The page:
Finding the sea of green – The opportunity and options for shipping green H2
Finding the sea of green – The opportunity and options for shipping green H2
This thematic report is designed to accompany our initiation of Global Energy Ventures (GEV). Using data from the Hydrogen Council (among other sources), we look at the potential demand for green hydrogen (H2) in South Korea and Japan and the economics of shipping it to these markets from Australia, a low-cost ‘renewable superpower’. We then evaluate the advantages and disadvantages of various shipping technologies using data from GEV’s scoping study. Green hydrogen is an essential component of most national ‘net zero’ strategies (see The hydrogen economy: Decarbonising the final 20%). Both Japan and South Korea have pledged to reduce emissions to net zero by 2050 and will require significant volumes to meet these commitments. However, due to modest renewable resources and spatial constraints on deployment, domestic supply will be relatively expensive and limited. Imports are likely to be needed to fill the shortfall. The Hydrogen Council estimates that green hydrogen production costs in Australia and Japan/South Korea will be $1.7/kg and $2.6/kg respectively by 2030. With shipping costs of $2–3/kg, imported green hydrogen sourced from Australia is likely to be more expensive than domestic supply. Nevertheless, given the domestic renewable energy supply constraints in Japan and South Korea, we still see a significant opportunity; an efficient, zero-emission shipping solution will be crucial to keeping costs down. GEV’s compressed hydrogen technology looks to be cost effective compared to liquefaction, ammonia or other Liquid Organic Hydrogen Carriers (LOHCs) over this distance (4,000 nautical miles, or nm) and is particularly cost effective over shorter distances (2,000nm and below).

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Hydrogen fundamentals: Net zero needs green H2
The policy response to climate change has strengthened considerably over the last year. More than 110 countries (65% of global CO2 emissions and 70% of GDP) have now made some form of net zero commitment. Eight countries including the UK have already enshrined a net zero objective into law and the European Union passed its Climate Law in June 2021. As highlighted in The hydrogen economy: Decarbonising the final 20%, in our view these targets cannot be achieved without hydrogen (H2), and more specifically, green hydrogen. Hydrogen’s unique properties – it releases no pollutants or carbon dioxide when combusted and has an exceptionally high energy to mass ratio – make it a suitable fuel for ‘hard-to-abate’ sectors such as heavy industry and long-distance freight transport, which cannot use renewable electricity directly. Currently, the vast majority of c 70 million tonnes (mt) of hydrogen manufactured annually is used in the chemical industry and extracted from hydrocarbons (coal, natural gas and lignite) in a process that releases CO2 (often described as black, grey or brown hydrogen respectively). Green hydrogen uses renewable electricity to split water (H2O) into its constituent elements, and therefore its manufacture and use emits no CO2.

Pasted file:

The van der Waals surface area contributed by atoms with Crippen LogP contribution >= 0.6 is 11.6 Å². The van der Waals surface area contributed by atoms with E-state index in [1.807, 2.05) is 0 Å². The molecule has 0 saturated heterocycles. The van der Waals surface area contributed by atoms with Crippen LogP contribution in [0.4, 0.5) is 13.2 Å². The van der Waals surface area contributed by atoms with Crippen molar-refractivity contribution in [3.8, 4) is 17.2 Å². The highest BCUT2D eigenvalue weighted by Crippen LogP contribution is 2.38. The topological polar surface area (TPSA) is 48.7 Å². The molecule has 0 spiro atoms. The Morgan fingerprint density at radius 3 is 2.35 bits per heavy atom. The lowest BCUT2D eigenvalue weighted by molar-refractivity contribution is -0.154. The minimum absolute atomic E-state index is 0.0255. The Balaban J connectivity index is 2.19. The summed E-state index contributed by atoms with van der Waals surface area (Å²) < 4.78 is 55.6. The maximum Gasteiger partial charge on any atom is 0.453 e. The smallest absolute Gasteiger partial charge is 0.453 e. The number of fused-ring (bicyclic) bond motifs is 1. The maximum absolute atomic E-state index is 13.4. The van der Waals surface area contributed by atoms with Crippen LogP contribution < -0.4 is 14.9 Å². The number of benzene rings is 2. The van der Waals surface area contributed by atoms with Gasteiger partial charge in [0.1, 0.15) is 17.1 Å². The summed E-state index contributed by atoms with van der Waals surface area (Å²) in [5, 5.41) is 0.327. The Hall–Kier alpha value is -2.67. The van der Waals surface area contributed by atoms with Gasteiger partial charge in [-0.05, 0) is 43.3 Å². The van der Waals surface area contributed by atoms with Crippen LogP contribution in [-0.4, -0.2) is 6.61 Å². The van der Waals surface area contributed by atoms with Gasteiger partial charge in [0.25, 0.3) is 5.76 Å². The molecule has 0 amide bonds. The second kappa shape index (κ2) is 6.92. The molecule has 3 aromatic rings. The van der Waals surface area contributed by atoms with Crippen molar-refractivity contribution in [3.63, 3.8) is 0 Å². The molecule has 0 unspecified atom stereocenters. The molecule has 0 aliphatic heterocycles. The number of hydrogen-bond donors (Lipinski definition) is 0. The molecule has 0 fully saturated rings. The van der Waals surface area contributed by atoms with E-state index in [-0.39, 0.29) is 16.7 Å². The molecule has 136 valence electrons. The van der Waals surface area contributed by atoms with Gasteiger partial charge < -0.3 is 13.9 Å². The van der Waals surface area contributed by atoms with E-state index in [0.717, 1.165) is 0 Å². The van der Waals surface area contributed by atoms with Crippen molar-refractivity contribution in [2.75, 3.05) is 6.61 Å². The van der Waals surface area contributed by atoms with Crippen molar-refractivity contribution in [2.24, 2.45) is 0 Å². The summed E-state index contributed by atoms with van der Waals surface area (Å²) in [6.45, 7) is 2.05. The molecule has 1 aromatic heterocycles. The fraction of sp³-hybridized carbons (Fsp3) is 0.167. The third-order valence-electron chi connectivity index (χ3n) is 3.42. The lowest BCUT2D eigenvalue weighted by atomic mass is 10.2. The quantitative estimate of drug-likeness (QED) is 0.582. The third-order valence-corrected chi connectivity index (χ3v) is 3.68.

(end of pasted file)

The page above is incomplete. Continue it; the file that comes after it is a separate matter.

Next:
Understanding the role of green hydrogen: Good in niches

The main challenge with green hydrogen currently is its cost. The Hydrogen Council estimates that, on average, green hydrogen currently costs more than $5.3/kg to produce, nearly four times more than the $1.4/kg cost of natural gas-based production (grey hydrogen). While the costs are expected to fall 57% between 2020 and 2030 (8% per year) due to cheaper renewable electricity and electrolysers, the projected average cost (c $2.3/kg) by 2030 is likely to be a 30% premium to grey hydrogen (Exhibit 1) assuming no carbon tax on grey hydrogen.
Exhibit 1: Green hydrogen costs are expected to decline by 57% between 2020 and 2030*
Exhibit 1
Source: Hydrogen Insights Report, 2021 (Hydrogen Council and McKinsey) . Note: Assumes renewable average levelised cost of electricity (LCOE) falls to US$7–25/MWh by 2050 and a gas price US$2.6–6.8/mmbtu. *A carbon tax of c US$100/tonne makes green hydrogen cheaper than grey hydrogen in 2030.